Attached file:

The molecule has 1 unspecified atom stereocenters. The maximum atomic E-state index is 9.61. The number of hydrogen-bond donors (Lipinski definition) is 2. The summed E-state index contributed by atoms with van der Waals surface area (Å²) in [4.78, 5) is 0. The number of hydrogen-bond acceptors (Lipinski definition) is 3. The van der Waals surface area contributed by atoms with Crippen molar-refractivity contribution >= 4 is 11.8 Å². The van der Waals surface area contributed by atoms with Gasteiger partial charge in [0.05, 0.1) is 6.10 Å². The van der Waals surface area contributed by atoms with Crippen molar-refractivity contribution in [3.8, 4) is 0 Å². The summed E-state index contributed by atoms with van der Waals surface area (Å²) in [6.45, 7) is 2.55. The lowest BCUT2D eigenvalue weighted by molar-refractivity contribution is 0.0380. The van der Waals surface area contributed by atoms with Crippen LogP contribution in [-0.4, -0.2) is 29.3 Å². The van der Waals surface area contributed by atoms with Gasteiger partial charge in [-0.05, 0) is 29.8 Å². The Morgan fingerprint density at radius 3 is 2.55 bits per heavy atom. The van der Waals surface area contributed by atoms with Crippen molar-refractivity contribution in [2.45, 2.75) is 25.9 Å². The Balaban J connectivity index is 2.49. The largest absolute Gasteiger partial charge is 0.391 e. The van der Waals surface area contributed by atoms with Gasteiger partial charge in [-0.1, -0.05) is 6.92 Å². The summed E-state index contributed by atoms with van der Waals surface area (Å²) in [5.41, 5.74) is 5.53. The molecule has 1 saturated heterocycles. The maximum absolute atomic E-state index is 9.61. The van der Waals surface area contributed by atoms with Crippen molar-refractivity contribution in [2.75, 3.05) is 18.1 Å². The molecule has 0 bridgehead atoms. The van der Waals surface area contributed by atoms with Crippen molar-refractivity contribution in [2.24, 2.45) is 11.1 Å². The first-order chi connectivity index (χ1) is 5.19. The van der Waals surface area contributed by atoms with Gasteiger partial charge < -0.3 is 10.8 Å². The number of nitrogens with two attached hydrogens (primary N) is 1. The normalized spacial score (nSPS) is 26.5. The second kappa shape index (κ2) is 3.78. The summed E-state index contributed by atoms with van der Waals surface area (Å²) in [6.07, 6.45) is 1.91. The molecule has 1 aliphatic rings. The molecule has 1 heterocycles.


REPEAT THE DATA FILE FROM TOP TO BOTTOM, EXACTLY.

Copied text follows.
The molecule has 1 unspecified atom stereocenters. The maximum atomic E-state index is 9.61. The number of hydrogen-bond donors (Lipinski definition) is 2. The summed E-state index contributed by atoms with van der Waals surface area (Å²) in [4.78, 5) is 0. The number of hydrogen-bond acceptors (Lipinski definition) is 3. The van der Waals surface area contributed by atoms with Crippen molar-refractivity contribution >= 4 is 11.8 Å². The van der Waals surface area contributed by atoms with Gasteiger partial charge in [0.05, 0.1) is 6.10 Å². The van der Waals surface area contributed by atoms with Crippen molar-refractivity contribution in [3.8, 4) is 0 Å². The summed E-state index contributed by atoms with van der Waals surface area (Å²) in [6.45, 7) is 2.55. The lowest BCUT2D eigenvalue weighted by molar-refractivity contribution is 0.0380. The van der Waals surface area contributed by atoms with Crippen LogP contribution in [-0.4, -0.2) is 29.3 Å². The van der Waals surface area contributed by atoms with Gasteiger partial charge in [-0.05, 0) is 29.8 Å². The Morgan fingerprint density at radius 3 is 2.55 bits per heavy atom. The van der Waals surface area contributed by atoms with Crippen molar-refractivity contribution in [2.45, 2.75) is 25.9 Å². The Balaban J connectivity index is 2.49. The largest absolute Gasteiger partial charge is 0.391 e. The van der Waals surface area contributed by atoms with Gasteiger partial charge in [-0.1, -0.05) is 6.92 Å². The summed E-state index contributed by atoms with van der Waals surface area (Å²) in [5.41, 5.74) is 5.53. The molecule has 1 saturated heterocycles. The maximum absolute atomic E-state index is 9.61. The van der Waals surface area contributed by atoms with Crippen molar-refractivity contribution in [2.75, 3.05) is 18.1 Å². The molecule has 0 bridgehead atoms. The van der Waals surface area contributed by atoms with Crippen molar-refractivity contribution in [2.24, 2.45) is 11.1 Å². The first-order chi connectivity index (χ1) is 5.19. The van der Waals surface area contributed by atoms with Gasteiger partial charge < -0.3 is 10.8 Å². The number of nitrogens with two attached hydrogens (primary N) is 1. The normalized spacial score (nSPS) is 26.5. The second kappa shape index (κ2) is 3.78. The summed E-state index contributed by atoms with van der Waals surface area (Å²) in [6.07, 6.45) is 1.91. The molecule has 1 aliphatic rings. The molecule has 1 heterocycles.